Be Careful Not to Drive Uninsured
It is easy to think that when you drive anotherís car that you have full driving insurance. However, this is hardly ever the case and separate insurance must be taken out.
Here at Motoring Barrister Direct we have noticed a recent increase in the number of driving offences cases whereby the police are prosecuting people for driving without insurance even though they may well have a full insurance policy. The reasons for this can be numerous but the most common ones are highlighted in this release. It is best to be safe than sorry.
However, you may first be interested to note that it is very important not to fall foul of this particular offence if only because it carries a minimum of six points which, for many people can lead to a driving ban.† For further details on this please visit http://www.motoringbarristerdirect.co.uk/driving-without-insurance/driving-without-insurance-ban.html.
The first scenario is where you may drive another persons car but believe that because you are comprehensively insured, you are covered.† This is very unlikely to be the case and unless you have sought additional cover you are likely to be guilty of the offence of driving without insurance pursuant to s143 of the Road Traffic Act 1980.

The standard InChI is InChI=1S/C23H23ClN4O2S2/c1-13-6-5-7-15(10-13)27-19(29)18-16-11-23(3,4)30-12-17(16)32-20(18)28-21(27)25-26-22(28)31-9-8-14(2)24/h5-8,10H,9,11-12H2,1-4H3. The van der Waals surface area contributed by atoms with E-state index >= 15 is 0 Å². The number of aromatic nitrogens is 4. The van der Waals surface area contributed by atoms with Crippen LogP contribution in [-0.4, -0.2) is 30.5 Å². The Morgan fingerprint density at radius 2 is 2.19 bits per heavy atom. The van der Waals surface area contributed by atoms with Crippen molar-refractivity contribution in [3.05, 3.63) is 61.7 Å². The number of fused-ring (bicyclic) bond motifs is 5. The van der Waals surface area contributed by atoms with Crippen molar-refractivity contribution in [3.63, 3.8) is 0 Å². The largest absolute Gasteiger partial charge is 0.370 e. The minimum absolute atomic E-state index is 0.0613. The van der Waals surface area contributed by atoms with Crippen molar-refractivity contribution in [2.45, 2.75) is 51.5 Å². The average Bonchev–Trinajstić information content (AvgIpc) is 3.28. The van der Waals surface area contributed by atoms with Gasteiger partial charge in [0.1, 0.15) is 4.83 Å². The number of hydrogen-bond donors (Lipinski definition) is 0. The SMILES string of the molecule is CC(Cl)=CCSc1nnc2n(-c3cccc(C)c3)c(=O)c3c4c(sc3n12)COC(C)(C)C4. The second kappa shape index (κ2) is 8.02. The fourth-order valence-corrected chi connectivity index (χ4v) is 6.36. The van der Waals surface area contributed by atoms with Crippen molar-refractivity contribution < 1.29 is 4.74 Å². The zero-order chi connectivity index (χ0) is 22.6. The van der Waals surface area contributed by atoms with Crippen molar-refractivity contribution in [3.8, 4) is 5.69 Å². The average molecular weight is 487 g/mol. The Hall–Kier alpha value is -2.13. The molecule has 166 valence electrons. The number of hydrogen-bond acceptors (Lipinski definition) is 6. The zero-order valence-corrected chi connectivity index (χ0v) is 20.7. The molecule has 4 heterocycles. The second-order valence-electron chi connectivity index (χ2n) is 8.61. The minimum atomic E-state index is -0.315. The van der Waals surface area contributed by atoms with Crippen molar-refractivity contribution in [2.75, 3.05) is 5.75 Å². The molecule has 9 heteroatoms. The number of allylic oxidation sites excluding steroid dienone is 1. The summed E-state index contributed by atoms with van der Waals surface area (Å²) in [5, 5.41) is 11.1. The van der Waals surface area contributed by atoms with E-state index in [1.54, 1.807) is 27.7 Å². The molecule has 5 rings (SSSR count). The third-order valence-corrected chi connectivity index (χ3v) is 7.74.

The second scenario is where you are driving your own car but for a particular purpose not covered by the insurance policy.† A classic example at the moment is commuting to work and/or driving in the course of a business: indeed, whilst seeking such cover may well not cost any additional premium, if it is not expressly included you may well not be covered. This means that a simple trip to the DIY to carry out some work for a neighbour may well lead you to be regarded as driving with no insurance policy in place.† And just in case you are wondering: yes the police will check on the National Database and yes, they will phone your insurer at the time they stop you.
So the moral of the story is clearly to ensure that you are fully covered and fully insured both for the vehicle you are driving and the purpose for which you are driving it.† Take no risks because this is an easy prosecution for the police - it is a strict liability offence and, on the whole, it matters not whether you believed yourself to be insured.† In short, ignorance of the law and circumstances is no defence on this one.
- Contact Information
- William McCarthy
- Managing Director
- Motoring Barrister Direct
- (44) (208) 720 7239
- Contact via E-mail
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